If you’re the bank’s attorney, the answer is always going to be the Cayman Islands.  Nothing against Odessa, they just don’t have much of a beach.

But, if you are the bank, chances are you would rather be local if you need to sue.  In the recent Fifth Circuit case Monkton Insurance Services v. Ritter, case 13-50941, the Fifth Circuit agreed with Cayman Island bank Butterfield Bank (Cayman) Ltd. that a lawsuit against the bank needed to be filed in the islands.

In the Monkton case, William Ritter formed a Cayman Island insurance company which was managed by the Cayman Island management company, Monkton.  David Self was the Monkton employee that was in charge of managing the insurance company.  Presumably, the insurance company was conducting legitimate business and performing reasonably well, because it had about $500K in its Butterfield Bank account which Self, allegedly, made off with.

Allegedly, Self forged Ritter’s signatures.  Ritter was somewhat upset and demanded repayment, which Self paid by (again, allegedly) simply taking funds from other clients’ accounts.  Lawsuits ensued.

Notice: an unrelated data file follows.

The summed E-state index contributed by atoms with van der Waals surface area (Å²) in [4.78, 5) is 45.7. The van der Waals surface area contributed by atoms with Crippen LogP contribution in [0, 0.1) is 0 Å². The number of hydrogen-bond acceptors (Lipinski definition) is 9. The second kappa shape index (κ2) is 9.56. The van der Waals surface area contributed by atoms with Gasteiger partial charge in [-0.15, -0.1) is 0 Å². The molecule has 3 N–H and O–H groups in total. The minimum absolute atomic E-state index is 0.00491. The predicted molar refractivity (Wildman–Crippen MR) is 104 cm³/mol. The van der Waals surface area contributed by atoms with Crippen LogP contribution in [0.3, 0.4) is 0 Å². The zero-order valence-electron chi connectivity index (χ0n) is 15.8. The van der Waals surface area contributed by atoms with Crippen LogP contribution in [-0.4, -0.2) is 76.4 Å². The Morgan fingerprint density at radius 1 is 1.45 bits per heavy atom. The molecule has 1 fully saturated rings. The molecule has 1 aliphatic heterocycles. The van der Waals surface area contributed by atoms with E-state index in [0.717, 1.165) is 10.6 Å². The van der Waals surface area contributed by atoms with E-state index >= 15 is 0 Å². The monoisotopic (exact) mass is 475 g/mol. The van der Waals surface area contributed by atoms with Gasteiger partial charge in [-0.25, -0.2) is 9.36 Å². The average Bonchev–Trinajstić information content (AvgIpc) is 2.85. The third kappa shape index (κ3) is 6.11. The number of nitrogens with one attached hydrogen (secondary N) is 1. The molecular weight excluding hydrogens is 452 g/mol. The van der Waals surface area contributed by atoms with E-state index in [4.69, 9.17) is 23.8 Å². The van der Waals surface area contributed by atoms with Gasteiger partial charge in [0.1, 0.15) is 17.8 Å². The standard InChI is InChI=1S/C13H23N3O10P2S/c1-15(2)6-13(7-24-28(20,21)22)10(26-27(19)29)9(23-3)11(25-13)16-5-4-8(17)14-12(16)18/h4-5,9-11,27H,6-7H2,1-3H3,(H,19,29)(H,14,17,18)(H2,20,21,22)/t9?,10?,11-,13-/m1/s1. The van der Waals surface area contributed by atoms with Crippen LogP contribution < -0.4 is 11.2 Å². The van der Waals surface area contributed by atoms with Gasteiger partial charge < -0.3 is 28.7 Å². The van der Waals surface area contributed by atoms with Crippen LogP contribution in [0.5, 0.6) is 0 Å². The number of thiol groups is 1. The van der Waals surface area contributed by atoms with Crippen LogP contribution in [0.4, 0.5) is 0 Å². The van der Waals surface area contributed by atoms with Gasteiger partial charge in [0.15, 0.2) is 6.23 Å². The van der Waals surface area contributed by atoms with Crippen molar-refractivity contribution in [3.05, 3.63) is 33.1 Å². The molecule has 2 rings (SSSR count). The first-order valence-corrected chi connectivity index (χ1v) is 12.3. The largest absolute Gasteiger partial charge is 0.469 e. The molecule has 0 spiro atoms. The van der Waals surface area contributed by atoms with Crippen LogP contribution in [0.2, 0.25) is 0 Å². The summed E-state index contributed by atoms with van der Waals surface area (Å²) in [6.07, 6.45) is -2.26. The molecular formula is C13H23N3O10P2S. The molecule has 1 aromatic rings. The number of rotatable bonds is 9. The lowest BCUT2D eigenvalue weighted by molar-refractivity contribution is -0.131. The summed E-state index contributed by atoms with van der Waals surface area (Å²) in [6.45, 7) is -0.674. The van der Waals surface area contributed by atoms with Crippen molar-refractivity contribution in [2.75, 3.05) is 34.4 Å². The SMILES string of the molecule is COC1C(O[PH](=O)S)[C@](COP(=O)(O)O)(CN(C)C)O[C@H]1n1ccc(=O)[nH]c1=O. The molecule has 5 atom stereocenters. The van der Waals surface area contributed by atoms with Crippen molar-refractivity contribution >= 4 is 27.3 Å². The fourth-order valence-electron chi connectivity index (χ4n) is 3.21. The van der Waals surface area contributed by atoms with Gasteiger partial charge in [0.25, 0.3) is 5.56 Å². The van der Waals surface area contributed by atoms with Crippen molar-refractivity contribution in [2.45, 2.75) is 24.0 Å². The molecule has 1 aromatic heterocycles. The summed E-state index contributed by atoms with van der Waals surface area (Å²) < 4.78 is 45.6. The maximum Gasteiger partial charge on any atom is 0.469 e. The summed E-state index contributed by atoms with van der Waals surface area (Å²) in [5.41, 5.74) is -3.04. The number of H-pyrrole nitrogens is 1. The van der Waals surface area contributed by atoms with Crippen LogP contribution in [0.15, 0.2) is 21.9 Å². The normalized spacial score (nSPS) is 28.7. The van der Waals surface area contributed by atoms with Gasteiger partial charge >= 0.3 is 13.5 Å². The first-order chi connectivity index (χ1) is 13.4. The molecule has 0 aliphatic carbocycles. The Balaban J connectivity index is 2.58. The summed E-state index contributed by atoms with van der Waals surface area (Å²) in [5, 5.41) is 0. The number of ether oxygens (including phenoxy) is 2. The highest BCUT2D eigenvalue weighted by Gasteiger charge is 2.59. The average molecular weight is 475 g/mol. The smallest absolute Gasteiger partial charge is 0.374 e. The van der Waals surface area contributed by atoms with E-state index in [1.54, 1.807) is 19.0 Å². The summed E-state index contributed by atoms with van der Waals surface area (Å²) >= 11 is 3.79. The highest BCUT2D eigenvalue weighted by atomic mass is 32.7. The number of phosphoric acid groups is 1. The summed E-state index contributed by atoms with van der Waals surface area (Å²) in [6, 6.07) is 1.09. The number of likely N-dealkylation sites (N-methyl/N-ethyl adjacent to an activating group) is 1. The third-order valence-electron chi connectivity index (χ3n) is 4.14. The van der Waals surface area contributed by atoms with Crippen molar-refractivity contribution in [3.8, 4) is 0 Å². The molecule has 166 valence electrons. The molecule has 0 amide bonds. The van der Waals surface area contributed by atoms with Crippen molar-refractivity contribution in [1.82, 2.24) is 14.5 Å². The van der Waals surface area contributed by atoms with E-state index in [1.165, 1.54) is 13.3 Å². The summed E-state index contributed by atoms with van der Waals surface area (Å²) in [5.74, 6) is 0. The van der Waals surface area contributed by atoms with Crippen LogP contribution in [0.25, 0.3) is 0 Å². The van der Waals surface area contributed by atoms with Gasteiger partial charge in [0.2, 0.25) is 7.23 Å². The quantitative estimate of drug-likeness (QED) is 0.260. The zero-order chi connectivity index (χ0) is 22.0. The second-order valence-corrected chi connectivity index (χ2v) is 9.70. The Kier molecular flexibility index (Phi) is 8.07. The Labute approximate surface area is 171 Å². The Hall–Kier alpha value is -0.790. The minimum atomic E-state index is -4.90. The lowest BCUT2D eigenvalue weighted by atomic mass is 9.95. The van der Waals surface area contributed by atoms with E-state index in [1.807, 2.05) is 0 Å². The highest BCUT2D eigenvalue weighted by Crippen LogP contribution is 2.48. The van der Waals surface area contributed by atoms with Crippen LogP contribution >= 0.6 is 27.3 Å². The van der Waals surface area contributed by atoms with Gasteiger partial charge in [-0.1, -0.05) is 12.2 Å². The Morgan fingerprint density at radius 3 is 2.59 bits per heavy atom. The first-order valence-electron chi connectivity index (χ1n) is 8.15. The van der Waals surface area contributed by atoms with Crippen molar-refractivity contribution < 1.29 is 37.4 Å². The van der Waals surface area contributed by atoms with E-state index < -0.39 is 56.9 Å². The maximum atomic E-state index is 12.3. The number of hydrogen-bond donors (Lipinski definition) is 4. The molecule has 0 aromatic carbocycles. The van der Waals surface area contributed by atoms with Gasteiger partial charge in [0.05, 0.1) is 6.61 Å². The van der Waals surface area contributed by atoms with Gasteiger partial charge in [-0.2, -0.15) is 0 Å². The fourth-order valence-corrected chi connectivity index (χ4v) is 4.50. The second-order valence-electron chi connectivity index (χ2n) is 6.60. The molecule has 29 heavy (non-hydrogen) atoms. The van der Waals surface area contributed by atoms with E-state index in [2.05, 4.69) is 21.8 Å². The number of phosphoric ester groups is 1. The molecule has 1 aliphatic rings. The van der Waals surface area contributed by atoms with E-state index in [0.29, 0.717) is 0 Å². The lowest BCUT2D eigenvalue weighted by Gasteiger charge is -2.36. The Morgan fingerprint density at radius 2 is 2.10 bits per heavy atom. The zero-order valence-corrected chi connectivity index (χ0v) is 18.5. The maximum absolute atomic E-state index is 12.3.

Whereas Ritter lived in Odessa, Texas, Monkton sued Ritter for return of the cash that Self had paid to Ritter personally.  Ritter then filed a third-party lawsuit against Butterfield Bank in Odessa (as part of the Monkton lawsuit).  Basically, Ritter was claiming lender liability for failure to spot the forged withdrawal documents.

Quick to note that they did not like Odessa, Butterfield Bank moved to dismiss the claims against the bank for lack of jurisdiction.  Basically, Butterfield Bank argued that they lacked enough connection with Texas to permit a Court in Texas to hear a lawsuit against them.

The Trial Court agreed; and the Fifth Circuit also agreed with Butterfield.  Notwithstanding 1) phone calls and wired transfers to and from Texas, 2) a website accessible from Texas for Texas clients, and 3) Butterfield Bank maintaining an account for a client doing business in Texas – the Courts agreed that Butterfield was not subject to being sued in Texas.

The underlying legal issues involving subject matter jurisdiction are discussed in the case, and are more technical than most non-lawyers would care to read about.  I find them interesting, though, so feel free to give me a call to discuss.

The take home message from this post for lenders is this: simply because you are doing business for a foreign entity in Texas does not mean you will necessarily get to sue them in Texas if things go bad.  Proper venue and jurisdictional clauses in agreement are a must as well as venue creation tools, such as SPEs.  The business world is getting smaller and you might prefer not to send your attorneys around to the world when a deal goes bad.